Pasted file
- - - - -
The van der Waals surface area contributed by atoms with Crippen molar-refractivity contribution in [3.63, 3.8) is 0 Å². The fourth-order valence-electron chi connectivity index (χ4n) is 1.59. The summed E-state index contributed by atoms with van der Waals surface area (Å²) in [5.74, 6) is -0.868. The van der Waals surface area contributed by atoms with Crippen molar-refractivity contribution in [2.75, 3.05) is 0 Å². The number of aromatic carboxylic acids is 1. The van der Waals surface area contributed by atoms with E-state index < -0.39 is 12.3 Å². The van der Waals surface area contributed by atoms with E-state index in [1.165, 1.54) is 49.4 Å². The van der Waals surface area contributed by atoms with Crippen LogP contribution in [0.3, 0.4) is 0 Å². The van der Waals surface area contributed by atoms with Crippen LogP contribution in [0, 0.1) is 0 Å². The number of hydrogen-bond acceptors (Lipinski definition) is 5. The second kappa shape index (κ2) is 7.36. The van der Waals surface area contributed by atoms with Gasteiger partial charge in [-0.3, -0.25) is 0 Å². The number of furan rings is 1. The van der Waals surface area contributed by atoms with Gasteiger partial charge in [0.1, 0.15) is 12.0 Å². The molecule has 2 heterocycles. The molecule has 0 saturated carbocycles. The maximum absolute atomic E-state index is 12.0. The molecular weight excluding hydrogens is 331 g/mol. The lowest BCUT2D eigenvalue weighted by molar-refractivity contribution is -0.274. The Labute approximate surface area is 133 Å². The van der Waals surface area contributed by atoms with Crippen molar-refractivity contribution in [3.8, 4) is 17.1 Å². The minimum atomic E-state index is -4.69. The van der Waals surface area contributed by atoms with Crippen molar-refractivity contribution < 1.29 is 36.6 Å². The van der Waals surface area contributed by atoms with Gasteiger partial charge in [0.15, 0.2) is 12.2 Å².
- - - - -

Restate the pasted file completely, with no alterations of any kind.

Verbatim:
The van der Waals surface area contributed by atoms with Crippen molar-refractivity contribution in [3.63, 3.8) is 0 Å². The fourth-order valence-electron chi connectivity index (χ4n) is 1.59. The summed E-state index contributed by atoms with van der Waals surface area (Å²) in [5.74, 6) is -0.868. The van der Waals surface area contributed by atoms with Crippen molar-refractivity contribution in [2.75, 3.05) is 0 Å². The number of aromatic carboxylic acids is 1. The van der Waals surface area contributed by atoms with E-state index < -0.39 is 12.3 Å². The van der Waals surface area contributed by atoms with E-state index in [1.165, 1.54) is 49.4 Å². The van der Waals surface area contributed by atoms with Crippen LogP contribution in [0.3, 0.4) is 0 Å². The van der Waals surface area contributed by atoms with Crippen LogP contribution in [0, 0.1) is 0 Å². The number of hydrogen-bond acceptors (Lipinski definition) is 5. The second kappa shape index (κ2) is 7.36. The van der Waals surface area contributed by atoms with Gasteiger partial charge in [-0.3, -0.25) is 0 Å². The number of furan rings is 1. The van der Waals surface area contributed by atoms with Gasteiger partial charge in [0.1, 0.15) is 12.0 Å². The molecule has 2 heterocycles. The molecule has 0 saturated carbocycles. The maximum absolute atomic E-state index is 12.0. The molecular weight excluding hydrogens is 331 g/mol. The lowest BCUT2D eigenvalue weighted by molar-refractivity contribution is -0.274. The Labute approximate surface area is 133 Å². The van der Waals surface area contributed by atoms with Crippen molar-refractivity contribution in [3.8, 4) is 17.1 Å². The minimum atomic E-state index is -4.69. The van der Waals surface area contributed by atoms with Crippen molar-refractivity contribution < 1.29 is 36.6 Å². The van der Waals surface area contributed by atoms with Gasteiger partial charge in [0.15, 0.2) is 12.2 Å².